At the end of March this year, I wrote a post about a young German woman who'd arrived in America to vacation with an American man she'd met in Germany when he was traveling there. One of the women in our group had stepped forward to try to help this young German woman, whom I called Lena in my first post. They exchanged e-mail addresses and phone numbers. What happened next convinced our friend that this young German woman had been running some sort of a scam.
Most of us believed Lena's story but we all had questions. It was truly crazy to make plans to travel with a man she barely knew, crazy to spend hard-earned money to travel to the U.S. with such shaky plans, crazy to end up stranded. Our friend, Gail, in the week following the German conversation group meeting, e-mailed Lena and set up some sightseeing together. When Gail picked her up, Lena mentioned that she hadn't used the extensive public transportation system in the Twin Cities. She'd been here for over 2 weeks and hadn't used the city buses? What was she doing?
They went to see the Guthrie Theater, downtown Minneapolis, the Mississippi River, the University of MN, and other sights that were free. When they stopped for lunch downtown, Lena confessed that she had no money. No money? She wanted Gail to give her money. Gail offered to pay for lunch but not to give her money. During the lunch conversation, Gail asked Lena if she'd be at the German conversation group's next meeting. Lena, according to Gail, replied, "Will all the same people be there?" Gail said, "Yes." "Well, then, why would I want to go again?"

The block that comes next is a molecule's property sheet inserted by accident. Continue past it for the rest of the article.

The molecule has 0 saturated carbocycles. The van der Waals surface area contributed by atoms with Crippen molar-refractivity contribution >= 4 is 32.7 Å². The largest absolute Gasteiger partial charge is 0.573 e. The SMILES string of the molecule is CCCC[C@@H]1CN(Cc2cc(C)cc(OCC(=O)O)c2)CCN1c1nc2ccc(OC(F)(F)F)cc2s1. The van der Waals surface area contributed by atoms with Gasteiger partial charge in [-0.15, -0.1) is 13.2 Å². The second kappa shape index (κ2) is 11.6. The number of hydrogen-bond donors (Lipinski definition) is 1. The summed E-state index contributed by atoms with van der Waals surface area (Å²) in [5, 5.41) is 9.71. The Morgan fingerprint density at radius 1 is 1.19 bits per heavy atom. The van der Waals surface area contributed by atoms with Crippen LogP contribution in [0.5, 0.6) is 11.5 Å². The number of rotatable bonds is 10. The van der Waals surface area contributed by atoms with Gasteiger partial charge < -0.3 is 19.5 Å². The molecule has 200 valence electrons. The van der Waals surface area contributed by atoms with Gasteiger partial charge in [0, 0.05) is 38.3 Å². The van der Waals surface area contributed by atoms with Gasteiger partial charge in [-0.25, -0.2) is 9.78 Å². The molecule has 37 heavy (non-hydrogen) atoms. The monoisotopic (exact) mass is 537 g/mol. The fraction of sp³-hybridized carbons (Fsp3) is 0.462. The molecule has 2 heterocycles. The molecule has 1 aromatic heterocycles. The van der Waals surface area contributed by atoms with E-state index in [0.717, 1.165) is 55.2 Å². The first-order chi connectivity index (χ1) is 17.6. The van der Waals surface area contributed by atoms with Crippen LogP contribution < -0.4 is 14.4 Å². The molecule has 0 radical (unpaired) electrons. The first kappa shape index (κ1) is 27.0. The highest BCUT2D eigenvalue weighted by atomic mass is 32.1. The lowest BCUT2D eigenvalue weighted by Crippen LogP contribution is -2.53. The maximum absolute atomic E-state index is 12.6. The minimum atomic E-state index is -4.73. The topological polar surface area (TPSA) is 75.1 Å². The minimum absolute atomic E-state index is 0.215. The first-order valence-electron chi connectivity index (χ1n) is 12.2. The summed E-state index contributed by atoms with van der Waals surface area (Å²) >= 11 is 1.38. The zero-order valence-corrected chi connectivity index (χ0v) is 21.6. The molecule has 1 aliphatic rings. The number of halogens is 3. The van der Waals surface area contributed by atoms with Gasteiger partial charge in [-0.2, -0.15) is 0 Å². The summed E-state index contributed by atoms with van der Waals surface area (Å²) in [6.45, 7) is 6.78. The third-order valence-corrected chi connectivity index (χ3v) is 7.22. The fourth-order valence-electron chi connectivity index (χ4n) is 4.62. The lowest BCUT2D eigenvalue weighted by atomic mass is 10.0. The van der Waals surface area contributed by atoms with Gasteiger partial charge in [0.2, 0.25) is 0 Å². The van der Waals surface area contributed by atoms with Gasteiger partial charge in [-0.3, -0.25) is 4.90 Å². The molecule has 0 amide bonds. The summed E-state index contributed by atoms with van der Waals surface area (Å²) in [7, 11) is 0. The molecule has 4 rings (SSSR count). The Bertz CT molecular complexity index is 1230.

As the day wore on, according to Gail, she became more and more uncomfortable and suspicious of Lena's motives. She wasn't behaving like an innocent tourist who'd been stranded at the airport and more like someone on the prowl for an easy buck. Lena was obsessed about Las Vegas, also. Gail witnessed Lena on the phone with her mother in Germany, who was arranging for Lena to fly to Las Vegas. Why couldn't her mother arrange for her return ticket to Germany? When the group discussed it (and we have several times), none of us can understand Lena's fixation on Las Vegas. She claimed to be a zookeeper in Germany, interested in America's national and state parks. So why wasn't she making arrangements to see some of our better known zoos, or national parks, or even the Minnesota Zoo which has a good national reputation?
Well, after spending a day with Lena, Gail heard from her only one more time -- an e-mail about leaving for Las Vegas. Lena had told the group that she'd return to the Twin Cities in order to catch her flight back to Germany towards the end of June. We asked Gail last night if she'd heard from Lena. No. Strange.
We are now speculating that Lena wanted to go to Las Vegas in order to troll for high rollers at the casinos. Perhaps her stop in the Twin Cities was to test out her story and refine it. Who knows? None of us believe we'll see her again. What is sad is now we question Lena's honesty, whether she was genuinely in trouble, whether she was running a scam and looking for easy marks. How will we react if something similar happens in the future? Gail is a savvy woman, a world traveler herself, and she is convinced that Lena was running some sort of scam. Whoever she talked to on the phone may have been her partner in the scam. Her mother? Who knows.
At least none of us got pulled into whatever Lena was involved with. But isn't it sad that we live in a world where this kind of thing can happen and turn out to be far less innocent than it seems?